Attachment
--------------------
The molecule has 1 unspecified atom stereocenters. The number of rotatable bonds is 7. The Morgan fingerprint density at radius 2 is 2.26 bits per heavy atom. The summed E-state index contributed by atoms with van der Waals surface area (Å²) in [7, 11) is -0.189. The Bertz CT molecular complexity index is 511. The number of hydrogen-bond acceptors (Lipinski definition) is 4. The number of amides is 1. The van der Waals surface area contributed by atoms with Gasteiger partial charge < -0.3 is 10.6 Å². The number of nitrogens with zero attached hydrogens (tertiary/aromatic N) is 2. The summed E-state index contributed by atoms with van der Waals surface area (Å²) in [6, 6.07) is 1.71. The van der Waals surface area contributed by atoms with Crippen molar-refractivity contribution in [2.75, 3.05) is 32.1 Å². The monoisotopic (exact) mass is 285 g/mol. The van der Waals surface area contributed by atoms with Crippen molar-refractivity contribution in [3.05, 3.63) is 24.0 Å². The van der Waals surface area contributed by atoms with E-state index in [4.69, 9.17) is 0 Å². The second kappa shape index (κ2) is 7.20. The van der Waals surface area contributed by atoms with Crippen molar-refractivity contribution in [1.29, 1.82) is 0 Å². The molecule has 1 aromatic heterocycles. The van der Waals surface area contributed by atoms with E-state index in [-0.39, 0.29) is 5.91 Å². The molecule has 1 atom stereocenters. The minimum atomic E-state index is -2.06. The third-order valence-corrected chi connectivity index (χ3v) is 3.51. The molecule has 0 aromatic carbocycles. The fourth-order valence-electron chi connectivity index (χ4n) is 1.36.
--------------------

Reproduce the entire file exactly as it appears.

The molecule has 1 unspecified atom stereocenters. The number of rotatable bonds is 7. The Morgan fingerprint density at radius 2 is 2.26 bits per heavy atom. The summed E-state index contributed by atoms with van der Waals surface area (Å²) in [7, 11) is -0.189. The Bertz CT molecular complexity index is 511. The number of hydrogen-bond acceptors (Lipinski definition) is 4. The number of amides is 1. The van der Waals surface area contributed by atoms with Gasteiger partial charge < -0.3 is 10.6 Å². The number of nitrogens with zero attached hydrogens (tertiary/aromatic N) is 2. The summed E-state index contributed by atoms with van der Waals surface area (Å²) in [6, 6.07) is 1.71. The van der Waals surface area contributed by atoms with Crippen molar-refractivity contribution in [2.75, 3.05) is 32.1 Å². The monoisotopic (exact) mass is 285 g/mol. The van der Waals surface area contributed by atoms with Crippen molar-refractivity contribution in [3.05, 3.63) is 24.0 Å². The van der Waals surface area contributed by atoms with E-state index in [4.69, 9.17) is 0 Å². The second kappa shape index (κ2) is 7.20. The van der Waals surface area contributed by atoms with Crippen molar-refractivity contribution in [1.29, 1.82) is 0 Å². The molecule has 1 aromatic heterocycles. The van der Waals surface area contributed by atoms with E-state index in [-0.39, 0.29) is 5.91 Å². The molecule has 1 atom stereocenters. The minimum atomic E-state index is -2.06. The third-order valence-corrected chi connectivity index (χ3v) is 3.51. The molecule has 0 aromatic carbocycles. The fourth-order valence-electron chi connectivity index (χ4n) is 1.36.